OAG takes a deep dive into the traffic flows at Asia’s primary hub airports to gain a greater understanding of the dynamics of connectivity.
How are travellers using each of these airports to connect? Which connecting traffic flows are they serving well? And how is airline strategy influencing the development of these airports as hubs? We’ll be looking at each airport, starting with Hong Kong, Asia’s primary international hub airport.
As one of the world’s pre-eminent trading centres, Hong Kong has always thrived on being connected to anywhere and everywhere that people want to trade. Travel and trade go hand-in-hand and so the success of Hong Kong has always been linked to its connectedness to the rest of the world. A typical day has airlines providing almost 1,000 flights into and out of Hong Kong International Airport (HKG), and connecting the city directly with 123 other cities. This connectedness, used well, has created the most powerful hub airport in Asia, with close to 20 million passengers using it as a place to connect between flights each year.
In the twelve months to February 2017, OAG Traffic Analyser reports a total of 66.8 million passenger bookings using Hong Kong International Airport. (This figure excludes non-revenue passengers and passengers on unscheduled flights which may be recorded in other statistics). Of these, 29% were using Hong Kong Airport to connect between flights while the remaining 71% used it as the start or end of their journey. Over the year, passengers used Hong Kong as a connecting point between an incredible 2,891 country pairs.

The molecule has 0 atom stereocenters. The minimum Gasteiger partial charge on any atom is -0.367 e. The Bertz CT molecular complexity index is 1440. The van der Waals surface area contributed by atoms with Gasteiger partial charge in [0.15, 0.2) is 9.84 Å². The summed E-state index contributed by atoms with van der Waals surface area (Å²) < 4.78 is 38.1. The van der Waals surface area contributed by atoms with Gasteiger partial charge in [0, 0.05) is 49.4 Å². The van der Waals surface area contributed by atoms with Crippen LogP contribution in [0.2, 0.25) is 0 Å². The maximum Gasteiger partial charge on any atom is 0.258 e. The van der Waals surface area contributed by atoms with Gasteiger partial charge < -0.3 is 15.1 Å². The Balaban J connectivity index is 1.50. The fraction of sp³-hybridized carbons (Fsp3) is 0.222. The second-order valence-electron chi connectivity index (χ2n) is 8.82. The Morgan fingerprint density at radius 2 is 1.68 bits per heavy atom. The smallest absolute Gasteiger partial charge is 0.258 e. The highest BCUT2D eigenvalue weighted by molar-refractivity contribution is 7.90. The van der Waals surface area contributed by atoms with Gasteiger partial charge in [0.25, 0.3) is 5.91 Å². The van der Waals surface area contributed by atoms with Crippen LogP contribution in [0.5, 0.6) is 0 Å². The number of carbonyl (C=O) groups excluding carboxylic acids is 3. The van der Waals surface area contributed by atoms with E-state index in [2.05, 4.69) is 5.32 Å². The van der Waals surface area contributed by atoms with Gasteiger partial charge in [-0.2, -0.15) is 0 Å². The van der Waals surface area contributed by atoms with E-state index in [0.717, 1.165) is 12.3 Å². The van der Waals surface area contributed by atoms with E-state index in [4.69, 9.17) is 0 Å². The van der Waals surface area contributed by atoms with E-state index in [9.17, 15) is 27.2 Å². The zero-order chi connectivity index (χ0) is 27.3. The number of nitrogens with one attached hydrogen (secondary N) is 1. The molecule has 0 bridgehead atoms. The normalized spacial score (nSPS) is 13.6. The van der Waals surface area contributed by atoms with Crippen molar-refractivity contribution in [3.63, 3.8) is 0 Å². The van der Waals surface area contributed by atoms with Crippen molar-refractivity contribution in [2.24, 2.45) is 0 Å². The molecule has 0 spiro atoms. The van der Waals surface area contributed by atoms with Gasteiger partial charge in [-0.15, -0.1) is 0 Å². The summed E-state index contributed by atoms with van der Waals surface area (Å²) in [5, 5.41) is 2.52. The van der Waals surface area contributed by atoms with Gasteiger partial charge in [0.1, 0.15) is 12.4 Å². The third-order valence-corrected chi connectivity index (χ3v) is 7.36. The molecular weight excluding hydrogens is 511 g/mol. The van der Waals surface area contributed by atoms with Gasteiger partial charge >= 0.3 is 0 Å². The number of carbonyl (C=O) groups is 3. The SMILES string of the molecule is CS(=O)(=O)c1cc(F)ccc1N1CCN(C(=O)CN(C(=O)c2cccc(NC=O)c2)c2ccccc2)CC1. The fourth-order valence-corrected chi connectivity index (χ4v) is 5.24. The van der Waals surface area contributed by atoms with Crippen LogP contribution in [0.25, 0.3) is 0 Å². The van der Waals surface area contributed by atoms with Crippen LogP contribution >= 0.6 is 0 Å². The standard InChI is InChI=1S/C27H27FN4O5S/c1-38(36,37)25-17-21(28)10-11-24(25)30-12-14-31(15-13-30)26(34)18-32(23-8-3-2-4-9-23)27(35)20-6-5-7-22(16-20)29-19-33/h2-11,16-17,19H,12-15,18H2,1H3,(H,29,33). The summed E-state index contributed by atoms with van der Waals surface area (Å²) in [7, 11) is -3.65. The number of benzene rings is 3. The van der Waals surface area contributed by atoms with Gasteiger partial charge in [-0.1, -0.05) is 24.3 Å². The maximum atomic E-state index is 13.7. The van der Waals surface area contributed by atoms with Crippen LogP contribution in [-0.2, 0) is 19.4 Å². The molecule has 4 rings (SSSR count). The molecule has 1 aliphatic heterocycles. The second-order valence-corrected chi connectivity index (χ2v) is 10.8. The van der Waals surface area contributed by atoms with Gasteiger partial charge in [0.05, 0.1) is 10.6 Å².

Composition of Traffic at HKG
The success of the airport as a hub is almost entirely driven by the relationship with Cathay Pacific. The airline’s recent rebranding of Dragonair as Cathay Dragon, a full-service carrier with a Chinese ‘feel’ to it, is clearly designed to drive even more connecting traffic to and from China via this historic trading port. Cathay Pacific currently accounts for two-thirds (66%) of all hub bookings at the airport, and Cathay Dragon account for a further 10%. It will be no surprise that the largest single origin for connecting passengers is China, which makes up 35% of connecting flows.
Aside from a focus on China, the connecting strategy at Hong Kong draws on the scale of long-haul connectivity at the airport with significant volumes of long-haul traffic connecting at Hong Kong. Nine of the Top 20 connecting country-pair traffic flows involve either Australia, the US or the UK.
The Oneworld position in Asia is relatively weak. Given that Cathay Pacific and Cathay Dragon contribute 76% of hub bookings, the fact that the Oneworld share of hub bookings at Hong Kong, including Cathay Pacific and its affiliates, is 81% shows that the alliance is not contributing significantly to the hub success. Having recently posted its first loss in eight years, Cathay Pacific is surely focussing on getting its strategy right and it may be no surprise if the airline is looking for a range of partnerships, sometimes outside Oneworld, as part of a hub strategy which seeks to maintain Hong Kong as the premier connecting airport in Asia. An example is the March 2017 announcement to code-share with Lufthansa, a member of the Star Alliance, which will give Lufthansa access to Cathay Pacific routes in Australia & New Zealand (SYD, MEL, CNS, AKL) for flights from MUC, VIE and ZRH, while Cathay Pacific will gain access to points beyond FRA, DUS and ZRH in Europe.
This leaves a question mark over the Lufthansa/Singapore Airlines partnership but, as we will see in the next report in this series, the hub strategy there appears to be much more regionally focussed.
Stay tuned for more insight into the Asia's Biggest Airports - Dynamics of Connectivity.